Hideaki Tokunaga

Hideaki Tokunaga (德永 英明, Tokunaga Hideaki, born February 27, 1961 in Yanagawa, Fukuoka) is a Japanese pop singer-songwriter and actor.

Hideaki Tokunaga
德永 英明
Born (1961-02-27) February 27, 1961 (age 59)
Yanagawa, Fukuoka, Japan
Genres
Occupation(s)
  • Singer
  • songwriter
Years active1986–present
Labels
Websitewww.tokunagaandtonys.com

Although Tokunaga failed to pass the test of Star Tanjō! in 1982, he debuted as a recording singer in 1986. After he released hit songs such as "Yume o Shinjite" (the first ending theme of the anime series Dragon Quest) and "Kowarekake no Radio" in 1990, his single "Wednesday Moon" reached No. 1 on Oricon weekly charts in 1991. He was also known for Vocalist album series, comprising his covers of female songs. Vocalist, Vocalist 2, Vocalist 3 and Vocalist 4 were released in 2005, 2006, 2007 and 2010 respectively.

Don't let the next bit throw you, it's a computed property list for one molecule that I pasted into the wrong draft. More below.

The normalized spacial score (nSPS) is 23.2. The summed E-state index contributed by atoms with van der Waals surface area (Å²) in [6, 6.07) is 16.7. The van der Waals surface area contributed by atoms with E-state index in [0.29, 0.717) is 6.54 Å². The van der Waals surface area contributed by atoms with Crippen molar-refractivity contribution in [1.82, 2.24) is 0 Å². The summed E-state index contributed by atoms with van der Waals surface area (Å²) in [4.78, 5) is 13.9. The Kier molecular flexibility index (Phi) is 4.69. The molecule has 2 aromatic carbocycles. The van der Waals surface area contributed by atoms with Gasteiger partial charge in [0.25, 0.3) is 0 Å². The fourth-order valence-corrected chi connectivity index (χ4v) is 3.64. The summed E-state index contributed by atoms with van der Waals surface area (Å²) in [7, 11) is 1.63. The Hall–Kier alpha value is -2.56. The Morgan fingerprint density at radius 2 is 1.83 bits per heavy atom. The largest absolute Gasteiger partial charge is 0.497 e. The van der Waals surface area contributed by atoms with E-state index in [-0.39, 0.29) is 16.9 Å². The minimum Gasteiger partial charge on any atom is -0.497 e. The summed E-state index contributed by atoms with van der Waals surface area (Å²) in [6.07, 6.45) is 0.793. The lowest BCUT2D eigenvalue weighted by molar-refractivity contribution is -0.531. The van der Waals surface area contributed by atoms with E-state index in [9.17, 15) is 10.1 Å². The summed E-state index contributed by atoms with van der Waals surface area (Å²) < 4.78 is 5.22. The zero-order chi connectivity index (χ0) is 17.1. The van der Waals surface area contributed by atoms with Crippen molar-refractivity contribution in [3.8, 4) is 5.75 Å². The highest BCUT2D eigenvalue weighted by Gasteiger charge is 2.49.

Tokunaga is the first male artist to have at least one album to reach the number-one position on the Japanese Oricon weekly charts for four decades (1980s, 1990s, 2000s and 2010s).[1]

Tokunaga also composed other singers' songs such as KinKi Kids' "Eien Ni" (from their 2007 album Phi).

Tokunaga gained high popularity in Hong Kong due to huge number of songs covered in Cantonese version by superstars such as Alan Tam, Leslie Cheung, Jackie Cheung, and Leon Lai.

CareerEdit

Tokunaga took part in the Japanese television program Star Tanjō! in 1982.[2] The program produced many Japanese stars such as Momoe Yamaguchi, Pink Lady and Akina Nakamori. However, Akiko Matsumoto passed the test at that time, while Tokunaga and Minako Honda were rejected.[3]